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Bridgestone Partners With College to Enhance Job Training

October 15, 2012
Bridgestone Americas and Motlow College south of Nashville have created a mechatronics lab to ensure the workforce is being trained to meet the demands of the industry.
Bookmark this website Bookmark this website – Business and education have created a partnership that will ensure the workforce is being trained to meet the demands of the industry.
Motlow State Community College President Mary Lou Apple.

Bridgestone Americas and Motlow College south of Nashville held an open house on Oct. 11 for the mechatronics lab the two have created. Mechatronics is a blend of mechanical, electrical and computerized technologies that together form a system used in manufacturing, healthcare and finance settings.

Classes are taught by Motlow instructors in the two labs at Bridgestone’s tire plant in LaVergene, Tenn.

Plant Manager Keith Hamilton said when he told his company’s leadership about the desire to create such a program, they were immediately receptive.

“There are 600,000 technical jobs that have gone unfilled because of an untrained workforce. This doesn’t just affect Bridgestone; if we were doing this just for us, we wouldn’t be addressing the root cause of the problem,” Hamilton said. “It’s too big for Bridgestone to solve.”

Motlow president Mary Lou Apple said oftentimes when colleges create programs, the needs of the workforce aren’t at the forefront.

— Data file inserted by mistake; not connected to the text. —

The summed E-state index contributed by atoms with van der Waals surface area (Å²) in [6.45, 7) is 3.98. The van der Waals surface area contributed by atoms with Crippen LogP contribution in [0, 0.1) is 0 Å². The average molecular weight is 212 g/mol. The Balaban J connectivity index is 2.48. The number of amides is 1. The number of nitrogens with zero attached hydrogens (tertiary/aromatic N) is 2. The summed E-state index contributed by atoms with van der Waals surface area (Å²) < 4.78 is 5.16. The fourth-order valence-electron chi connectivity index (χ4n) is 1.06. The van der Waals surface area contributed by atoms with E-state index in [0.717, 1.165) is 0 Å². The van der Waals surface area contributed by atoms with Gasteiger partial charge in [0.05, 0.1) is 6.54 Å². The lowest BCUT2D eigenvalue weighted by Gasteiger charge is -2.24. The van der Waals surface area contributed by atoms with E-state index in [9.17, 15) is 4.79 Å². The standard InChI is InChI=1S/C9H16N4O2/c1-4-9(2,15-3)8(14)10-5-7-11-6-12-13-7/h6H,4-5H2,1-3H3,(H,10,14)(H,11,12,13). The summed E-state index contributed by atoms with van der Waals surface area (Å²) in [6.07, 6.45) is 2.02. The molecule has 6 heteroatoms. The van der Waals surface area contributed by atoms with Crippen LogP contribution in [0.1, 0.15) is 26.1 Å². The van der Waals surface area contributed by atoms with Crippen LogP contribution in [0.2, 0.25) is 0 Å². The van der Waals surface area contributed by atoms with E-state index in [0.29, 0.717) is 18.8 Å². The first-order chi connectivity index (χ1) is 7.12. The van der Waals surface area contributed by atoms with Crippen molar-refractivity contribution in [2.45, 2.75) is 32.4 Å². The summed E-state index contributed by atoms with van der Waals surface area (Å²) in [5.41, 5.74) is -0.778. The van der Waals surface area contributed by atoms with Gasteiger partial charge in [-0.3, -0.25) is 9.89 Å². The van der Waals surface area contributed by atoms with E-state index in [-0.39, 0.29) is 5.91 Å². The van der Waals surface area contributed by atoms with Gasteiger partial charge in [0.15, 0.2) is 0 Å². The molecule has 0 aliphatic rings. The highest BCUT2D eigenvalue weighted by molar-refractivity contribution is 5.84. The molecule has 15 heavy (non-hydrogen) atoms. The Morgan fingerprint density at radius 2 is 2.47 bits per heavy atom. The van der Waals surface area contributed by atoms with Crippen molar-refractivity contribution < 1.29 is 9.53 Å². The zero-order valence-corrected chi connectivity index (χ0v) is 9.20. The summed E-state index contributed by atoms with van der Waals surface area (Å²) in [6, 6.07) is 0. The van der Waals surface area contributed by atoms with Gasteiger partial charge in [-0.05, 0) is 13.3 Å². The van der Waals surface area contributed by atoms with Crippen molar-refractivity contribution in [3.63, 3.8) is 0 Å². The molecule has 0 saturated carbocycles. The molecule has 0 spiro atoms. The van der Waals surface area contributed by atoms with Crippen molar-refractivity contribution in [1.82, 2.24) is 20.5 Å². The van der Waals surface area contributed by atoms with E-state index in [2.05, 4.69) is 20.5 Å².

“This program was developed by industry for industry. That’s going to be a trend that we see going forward,” Apple said.

The program, already implemented at Warren County High School, and available to students at Oakland High next year, begins as a certificate program in high school. Students can build on the knowledge at a technical center or at Motlow before finishing up a bachelor’s program at Middle Tennessee State University.

MTSU President Sidney McPhee said by the end of the month, university officials will have completed writing the requirements for the degree program. The document will be submitted to the Tennessee Board of Regents shortly thereafter for approval.

“That usually takes anywhere from six months to a year, but with this being in such high demand, I doubt it’ll take that long. Then we go to (Tennessee Higher Education Commission) for approval,” McPhee said.

He expects that by the time MTSU’s program is put in place, students in the associate’s degree program at Motlow will be able to transfer and obtain a bachelor’s degree in two years.